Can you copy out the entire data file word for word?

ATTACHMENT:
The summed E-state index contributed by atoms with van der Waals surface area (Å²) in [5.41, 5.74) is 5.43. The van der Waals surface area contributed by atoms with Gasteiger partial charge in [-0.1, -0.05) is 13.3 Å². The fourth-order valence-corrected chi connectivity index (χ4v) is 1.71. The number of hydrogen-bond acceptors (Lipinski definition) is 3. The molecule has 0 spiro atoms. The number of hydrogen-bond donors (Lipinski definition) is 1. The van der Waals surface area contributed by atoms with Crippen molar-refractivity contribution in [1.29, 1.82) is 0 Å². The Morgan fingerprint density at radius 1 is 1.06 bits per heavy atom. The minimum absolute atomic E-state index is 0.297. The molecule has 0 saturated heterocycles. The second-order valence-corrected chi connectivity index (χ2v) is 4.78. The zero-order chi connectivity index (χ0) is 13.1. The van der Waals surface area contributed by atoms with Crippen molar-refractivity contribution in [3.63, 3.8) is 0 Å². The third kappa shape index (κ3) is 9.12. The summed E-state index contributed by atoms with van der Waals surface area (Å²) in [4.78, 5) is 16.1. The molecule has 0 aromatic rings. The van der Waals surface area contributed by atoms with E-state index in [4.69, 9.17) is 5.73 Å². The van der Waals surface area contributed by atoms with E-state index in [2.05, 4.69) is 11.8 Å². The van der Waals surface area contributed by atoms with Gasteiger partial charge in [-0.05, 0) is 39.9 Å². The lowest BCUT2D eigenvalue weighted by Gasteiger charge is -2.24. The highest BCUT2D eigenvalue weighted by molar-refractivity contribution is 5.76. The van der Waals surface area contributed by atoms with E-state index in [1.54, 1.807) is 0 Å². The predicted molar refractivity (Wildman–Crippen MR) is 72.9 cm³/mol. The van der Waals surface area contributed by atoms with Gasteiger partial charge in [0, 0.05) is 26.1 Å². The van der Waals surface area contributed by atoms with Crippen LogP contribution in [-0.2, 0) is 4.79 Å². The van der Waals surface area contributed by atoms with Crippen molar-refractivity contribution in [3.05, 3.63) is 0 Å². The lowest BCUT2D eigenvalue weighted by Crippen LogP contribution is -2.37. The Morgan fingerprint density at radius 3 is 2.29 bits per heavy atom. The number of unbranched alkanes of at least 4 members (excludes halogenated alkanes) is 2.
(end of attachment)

The summed E-state index contributed by atoms with van der Waals surface area (Å²) in [5.41, 5.74) is 5.43. The van der Waals surface area contributed by atoms with Gasteiger partial charge in [-0.1, -0.05) is 13.3 Å². The fourth-order valence-corrected chi connectivity index (χ4v) is 1.71. The number of hydrogen-bond acceptors (Lipinski definition) is 3. The molecule has 0 spiro atoms. The number of hydrogen-bond donors (Lipinski definition) is 1. The van der Waals surface area contributed by atoms with Crippen molar-refractivity contribution in [1.29, 1.82) is 0 Å². The Morgan fingerprint density at radius 1 is 1.06 bits per heavy atom. The minimum absolute atomic E-state index is 0.297. The molecule has 0 saturated heterocycles. The second-order valence-corrected chi connectivity index (χ2v) is 4.78. The zero-order chi connectivity index (χ0) is 13.1. The van der Waals surface area contributed by atoms with Crippen molar-refractivity contribution in [3.63, 3.8) is 0 Å². The third kappa shape index (κ3) is 9.12. The summed E-state index contributed by atoms with van der Waals surface area (Å²) in [4.78, 5) is 16.1. The molecule has 0 aromatic rings. The van der Waals surface area contributed by atoms with E-state index in [4.69, 9.17) is 5.73 Å². The van der Waals surface area contributed by atoms with E-state index in [2.05, 4.69) is 11.8 Å². The van der Waals surface area contributed by atoms with Gasteiger partial charge in [-0.05, 0) is 39.9 Å². The lowest BCUT2D eigenvalue weighted by Gasteiger charge is -2.24. The highest BCUT2D eigenvalue weighted by molar-refractivity contribution is 5.76. The van der Waals surface area contributed by atoms with E-state index in [1.54, 1.807) is 0 Å². The predicted molar refractivity (Wildman–Crippen MR) is 72.9 cm³/mol. The van der Waals surface area contributed by atoms with Gasteiger partial charge in [0, 0.05) is 26.1 Å². The van der Waals surface area contributed by atoms with Crippen LogP contribution in [-0.2, 0) is 4.79 Å². The van der Waals surface area contributed by atoms with Crippen molar-refractivity contribution in [3.05, 3.63) is 0 Å². The lowest BCUT2D eigenvalue weighted by Crippen LogP contribution is -2.37. The Morgan fingerprint density at radius 3 is 2.29 bits per heavy atom. The number of unbranched alkanes of at least 4 members (excludes halogenated alkanes) is 2.